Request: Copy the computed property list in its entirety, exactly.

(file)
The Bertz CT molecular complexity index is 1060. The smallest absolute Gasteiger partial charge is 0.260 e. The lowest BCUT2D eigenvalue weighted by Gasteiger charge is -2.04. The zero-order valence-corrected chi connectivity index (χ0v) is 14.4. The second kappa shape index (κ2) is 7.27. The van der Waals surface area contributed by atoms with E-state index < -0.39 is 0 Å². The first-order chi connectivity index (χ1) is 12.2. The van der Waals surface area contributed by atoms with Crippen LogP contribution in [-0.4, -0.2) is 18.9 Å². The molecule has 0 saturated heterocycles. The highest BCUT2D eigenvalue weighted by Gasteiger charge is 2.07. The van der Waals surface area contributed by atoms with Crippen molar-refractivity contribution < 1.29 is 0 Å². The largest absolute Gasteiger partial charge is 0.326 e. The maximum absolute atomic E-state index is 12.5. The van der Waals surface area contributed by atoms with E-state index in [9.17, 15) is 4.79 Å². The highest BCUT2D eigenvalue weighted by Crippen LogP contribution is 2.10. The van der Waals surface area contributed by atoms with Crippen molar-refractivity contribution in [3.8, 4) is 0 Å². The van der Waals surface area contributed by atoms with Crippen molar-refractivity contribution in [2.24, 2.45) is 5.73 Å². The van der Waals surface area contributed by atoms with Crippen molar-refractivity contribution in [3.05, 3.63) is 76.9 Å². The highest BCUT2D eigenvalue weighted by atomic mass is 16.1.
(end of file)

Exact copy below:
The Bertz CT molecular complexity index is 1060. The smallest absolute Gasteiger partial charge is 0.260 e. The lowest BCUT2D eigenvalue weighted by Gasteiger charge is -2.04. The zero-order valence-corrected chi connectivity index (χ0v) is 14.4. The second kappa shape index (κ2) is 7.27. The van der Waals surface area contributed by atoms with E-state index < -0.39 is 0 Å². The first-order chi connectivity index (χ1) is 12.2. The van der Waals surface area contributed by atoms with Crippen LogP contribution in [-0.4, -0.2) is 18.9 Å². The molecule has 0 saturated heterocycles. The highest BCUT2D eigenvalue weighted by Gasteiger charge is 2.07. The van der Waals surface area contributed by atoms with Crippen molar-refractivity contribution < 1.29 is 0 Å². The largest absolute Gasteiger partial charge is 0.326 e. The maximum absolute atomic E-state index is 12.5. The van der Waals surface area contributed by atoms with E-state index in [9.17, 15) is 4.79 Å². The highest BCUT2D eigenvalue weighted by Crippen LogP contribution is 2.10. The van der Waals surface area contributed by atoms with Crippen molar-refractivity contribution in [3.8, 4) is 0 Å². The van der Waals surface area contributed by atoms with Crippen molar-refractivity contribution in [2.24, 2.45) is 5.73 Å². The van der Waals surface area contributed by atoms with Crippen molar-refractivity contribution in [3.05, 3.63) is 76.9 Å². The highest BCUT2D eigenvalue weighted by atomic mass is 16.1.